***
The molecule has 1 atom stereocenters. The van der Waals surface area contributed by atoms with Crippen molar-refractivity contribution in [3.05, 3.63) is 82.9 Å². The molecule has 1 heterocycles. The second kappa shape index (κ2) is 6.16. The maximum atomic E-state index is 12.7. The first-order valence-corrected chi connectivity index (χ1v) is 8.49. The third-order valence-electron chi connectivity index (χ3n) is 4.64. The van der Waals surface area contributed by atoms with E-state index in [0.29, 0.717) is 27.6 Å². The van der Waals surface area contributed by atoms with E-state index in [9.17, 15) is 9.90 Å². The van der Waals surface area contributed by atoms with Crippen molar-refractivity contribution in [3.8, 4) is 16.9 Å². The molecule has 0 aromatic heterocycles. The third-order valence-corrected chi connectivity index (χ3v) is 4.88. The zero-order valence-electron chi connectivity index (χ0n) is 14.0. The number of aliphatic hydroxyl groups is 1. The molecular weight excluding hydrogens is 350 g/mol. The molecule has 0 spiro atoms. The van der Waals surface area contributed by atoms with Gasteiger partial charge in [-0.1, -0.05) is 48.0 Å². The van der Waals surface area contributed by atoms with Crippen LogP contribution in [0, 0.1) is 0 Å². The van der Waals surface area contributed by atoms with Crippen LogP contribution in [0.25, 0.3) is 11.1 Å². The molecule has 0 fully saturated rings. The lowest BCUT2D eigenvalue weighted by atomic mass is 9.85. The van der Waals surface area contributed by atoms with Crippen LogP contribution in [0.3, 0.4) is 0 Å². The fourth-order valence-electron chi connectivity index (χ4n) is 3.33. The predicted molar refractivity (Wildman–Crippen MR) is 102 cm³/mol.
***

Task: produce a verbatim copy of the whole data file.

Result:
The molecule has 1 atom stereocenters. The van der Waals surface area contributed by atoms with Crippen molar-refractivity contribution in [3.05, 3.63) is 82.9 Å². The molecule has 1 heterocycles. The second kappa shape index (κ2) is 6.16. The maximum atomic E-state index is 12.7. The first-order valence-corrected chi connectivity index (χ1v) is 8.49. The third-order valence-electron chi connectivity index (χ3n) is 4.64. The van der Waals surface area contributed by atoms with E-state index in [0.29, 0.717) is 27.6 Å². The van der Waals surface area contributed by atoms with E-state index in [9.17, 15) is 9.90 Å². The van der Waals surface area contributed by atoms with Crippen molar-refractivity contribution in [3.8, 4) is 16.9 Å². The molecule has 0 aromatic heterocycles. The third-order valence-corrected chi connectivity index (χ3v) is 4.88. The zero-order valence-electron chi connectivity index (χ0n) is 14.0. The number of aliphatic hydroxyl groups is 1. The molecular weight excluding hydrogens is 350 g/mol. The molecule has 0 spiro atoms. The van der Waals surface area contributed by atoms with Gasteiger partial charge in [-0.1, -0.05) is 48.0 Å². The van der Waals surface area contributed by atoms with Crippen LogP contribution in [0, 0.1) is 0 Å². The van der Waals surface area contributed by atoms with Crippen LogP contribution in [0.25, 0.3) is 11.1 Å². The molecule has 0 fully saturated rings. The lowest BCUT2D eigenvalue weighted by atomic mass is 9.85. The van der Waals surface area contributed by atoms with Crippen LogP contribution in [0.3, 0.4) is 0 Å². The fourth-order valence-electron chi connectivity index (χ4n) is 3.33. The predicted molar refractivity (Wildman–Crippen MR) is 102 cm³/mol.